Released by Esoteric Records 2013
Reviewed by Joseph Kyle
Borne out of the British blues scene of the mid-1960s, The Climax Chicago Blues Band initially offered up a raucous take on American blues. Their first album, recorded in late 1968, was recorded over a two-day period with Beatles associates Chris Thomas and Geoff Emerick behind the boards.
Because of the speed of recording, their self-titled debut has a spontaneous, electric feel; lead singer Colin Cooper is an ace belter, and Peter Haycock is an equally ace guitarist. Surprisingly, for a band playing a style of music that relied much on tradition, the majority of songs are original band compositions, and they're fine ones, too; it's hard not to be instantly won over by the introductory "Mean Old World," and songs like "You've Been Drinking" and "Looking For My Baby" are simply timeless blues- rock. As a band, they were very much in competition with John Mayall's Bluesbreakers, Fleetwood Mac, Cream, and Delaney and Bonnie. For a first record, though, at times it does feel somewhat generic; the handful of bonus tracks--many of which are first takes, as opposed to unreleased songs--are interesting, but not particularly revelatory.
The band's second album finds two very noticeable changes. One, the band's name has been shortened, thanks in part to a legal issue dealing with American band Chicago. ("It was no big deal," say the liner notes). Second, from the first notes of "Flight," you find that this band has suddenly become rather "trippy". Lead singer Colin Cooper started to use his saxophone abilities, and the addition of that element--as well as more funky organ and keyboard playing--finds the band shunning the more generic sounds of their debut. Also amazing is that this transformative change took place in a space of less than a year; this was recorded mere months after their debut album was released. The band's sudden discovery of psychedelia provided an interesting mix with the band's formerly traditional blues- rock sound. Don't get me wrong; "Hey Baby, Everything's Gonna Be Alright, Yeh Yeh Yeh," "Little Girl," and "Like Uncle Charlie" still retained that rawness found on their debut. It's the moments like the aforementioned "Flight," the Afro-Cuban "Cubano Chant," and the almost proto-Prog Rock of "Mum's The Word" takes their sound to another level. Then there's the sudden medley of "Twenty Past Two" and "Temptation Rag;" considering that their team worked with the Beatles, one can't help wondering if maybe this most interesting, curious melding of two utterly different songs without warning inspired a certain Beatle or two to do the same thing on their own 1969 album. Perhaps inspired by The Grateful Dead and Santana, "Plays On" is a stunning collection of songs from a quickly mutating band. It's no surprise, then, that the record was a minor hit in the UK and the USA.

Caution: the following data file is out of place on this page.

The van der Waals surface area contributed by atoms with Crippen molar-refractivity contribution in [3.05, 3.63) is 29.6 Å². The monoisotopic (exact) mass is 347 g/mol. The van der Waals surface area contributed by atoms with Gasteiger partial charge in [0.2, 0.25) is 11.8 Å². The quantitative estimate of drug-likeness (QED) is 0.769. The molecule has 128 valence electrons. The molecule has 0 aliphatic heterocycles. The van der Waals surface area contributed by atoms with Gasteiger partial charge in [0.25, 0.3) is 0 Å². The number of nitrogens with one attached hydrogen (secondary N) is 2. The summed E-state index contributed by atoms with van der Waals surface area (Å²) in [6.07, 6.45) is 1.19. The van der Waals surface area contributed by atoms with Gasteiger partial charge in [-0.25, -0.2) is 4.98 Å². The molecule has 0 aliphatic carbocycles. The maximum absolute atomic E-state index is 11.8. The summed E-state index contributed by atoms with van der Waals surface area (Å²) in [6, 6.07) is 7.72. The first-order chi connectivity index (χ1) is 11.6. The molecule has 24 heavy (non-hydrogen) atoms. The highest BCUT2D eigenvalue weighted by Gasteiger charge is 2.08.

The Climax Chicago Blues Band "A Lot of Bottle"
As the band had quickly recorded their second album, so too came the band's third album. The band reverted its name to include "Chicago" (though this may be for this reissue only; there's no clear explanation why this was the case, as American versions of the album retained the abbreviated name). As they had done previously, they started their album with a completely different sound--the roots-rock instrumental "Country Hat" not sounding like anything on their previous two albums. Gone, too, is the trippy psych-rock of "Plays On." Also gone is the traditional blues-rock sounds of before. Instead, one finds them turning into a rather straightforward hard-rock band. It's not a bad thing; "Reap What I've Sowed" and "Please Don't Help Me" could easily give Steppenwolf a run for their money. After listening to the awesome "Plays On", "A Lot of Bottle" feels like a bit of a letdown; one would hope that they would have continued on in the psych rock/blues amalgam that was so rewarding. The bonus songs find the band in the live setting, and listening to what "Flight" turned into--from a jazz-rock fusion to a blues-rocker--is a bit disappointing. "A Lot of Bottle" feels anticlimactic; especially considering how much of a jewel "Plays On" happened to be. Still, the band would continue on, and is still active, forty-five years later. These three reissues do a fine job of showing exactly why this band is still going today, and even if some of the records disappoint, they still retain a quality not found in many bands--either of the era, or today.